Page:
Tue | Oct 16, 2018

Agri sector reviving as rains ease drought

Published:Wednesday | September 10, 2014 | 12:00 AM

The dry spell that has been impacting the country for the past few months has not yet come to an end, according to Jeffrey Spooner, director of the Meteorological Service of Jamaica, despite an increase in rainfall over the last few weeks.

Spooner noted, however, that there have been some changes in the agricultural sector, as plants and greenery have been showing signs of improvement.

"Currently, the predictions still stand. However, we have been getting what we call 'welcome rainfall'. As it relates to the agricultural drought, there have been some changes. We are beginning to see that some greenery and the plants are not so water-stressed," Spooner told The Gleaner yesterday.

He said he would not be able to speak of any changes until the current data have been analysed.

"As it relates to the meteoro-logical drought, we are in the process of having the data collection being done for drought conditions to be analysed," he said.

"As it stands now, however, we welcome the rainfall, but with respect to the drought analysis, looking at the 60 per cent of normal rainfall, we have not completed that analysis to speak definitively to any changes at this point," he said.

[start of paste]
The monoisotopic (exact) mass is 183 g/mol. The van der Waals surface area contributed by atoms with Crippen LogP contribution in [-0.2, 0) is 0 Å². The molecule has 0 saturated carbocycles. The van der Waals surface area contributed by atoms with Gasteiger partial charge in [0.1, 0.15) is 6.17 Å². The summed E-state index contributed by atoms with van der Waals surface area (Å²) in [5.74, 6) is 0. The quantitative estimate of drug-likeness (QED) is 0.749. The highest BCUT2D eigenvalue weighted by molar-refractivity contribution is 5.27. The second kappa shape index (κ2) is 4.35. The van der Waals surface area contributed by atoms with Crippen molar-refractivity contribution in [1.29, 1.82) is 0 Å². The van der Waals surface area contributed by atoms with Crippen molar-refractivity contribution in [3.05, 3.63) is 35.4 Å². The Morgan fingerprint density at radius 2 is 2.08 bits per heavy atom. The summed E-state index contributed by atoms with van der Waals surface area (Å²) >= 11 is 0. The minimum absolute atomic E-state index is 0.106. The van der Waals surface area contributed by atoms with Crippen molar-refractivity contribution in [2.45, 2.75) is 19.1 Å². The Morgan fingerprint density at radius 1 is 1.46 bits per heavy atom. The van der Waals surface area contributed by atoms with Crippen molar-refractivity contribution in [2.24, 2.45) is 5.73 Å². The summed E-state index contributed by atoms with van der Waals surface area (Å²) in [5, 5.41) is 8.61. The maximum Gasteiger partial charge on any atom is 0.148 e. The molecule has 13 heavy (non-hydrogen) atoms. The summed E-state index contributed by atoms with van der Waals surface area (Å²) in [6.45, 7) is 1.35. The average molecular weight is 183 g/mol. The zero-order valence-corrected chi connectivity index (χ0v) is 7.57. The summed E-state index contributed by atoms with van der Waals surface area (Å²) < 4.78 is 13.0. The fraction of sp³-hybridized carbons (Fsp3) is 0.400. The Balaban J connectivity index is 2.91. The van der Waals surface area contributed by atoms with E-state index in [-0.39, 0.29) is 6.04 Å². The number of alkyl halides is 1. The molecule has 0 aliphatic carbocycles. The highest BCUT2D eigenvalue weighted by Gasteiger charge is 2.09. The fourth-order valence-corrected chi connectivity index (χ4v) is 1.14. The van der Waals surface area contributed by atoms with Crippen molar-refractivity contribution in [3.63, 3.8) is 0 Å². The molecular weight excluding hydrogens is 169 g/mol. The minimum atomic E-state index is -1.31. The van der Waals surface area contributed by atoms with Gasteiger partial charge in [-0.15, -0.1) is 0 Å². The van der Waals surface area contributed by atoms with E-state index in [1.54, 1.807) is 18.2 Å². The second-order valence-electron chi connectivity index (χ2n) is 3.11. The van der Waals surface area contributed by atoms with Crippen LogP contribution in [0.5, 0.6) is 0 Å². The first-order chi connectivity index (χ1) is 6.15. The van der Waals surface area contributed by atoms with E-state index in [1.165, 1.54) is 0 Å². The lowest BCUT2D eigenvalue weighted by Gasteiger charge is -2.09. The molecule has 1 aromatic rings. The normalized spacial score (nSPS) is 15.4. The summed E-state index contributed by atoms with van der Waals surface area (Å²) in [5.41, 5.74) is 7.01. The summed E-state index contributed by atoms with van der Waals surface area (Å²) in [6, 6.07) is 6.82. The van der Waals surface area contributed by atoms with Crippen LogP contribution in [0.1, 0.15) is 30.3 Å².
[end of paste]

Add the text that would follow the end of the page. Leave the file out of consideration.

Making reference to the parishes of Manchester, Clarendon and St Elizabeth, which were gravely affected by the drought conditions, he said there have been signs of positive change.

"The good thing, also, is that those parishes that were impacted significantly [by the drought] are beginning to see a turnaround. They are not so parched and dry, and we have to be grateful," he said.

"I'm still hoping that very soon we can say that there have been some changes, and the data we are about to analyse will show some differences as it relates to previous predictions, but as it is now, we are stilling standing by earlier projections," he said.

The Meteorological Service of Jamaica recently announced that the drought that parts of the island have been experiencing could continue into the January- April dry season of 2015.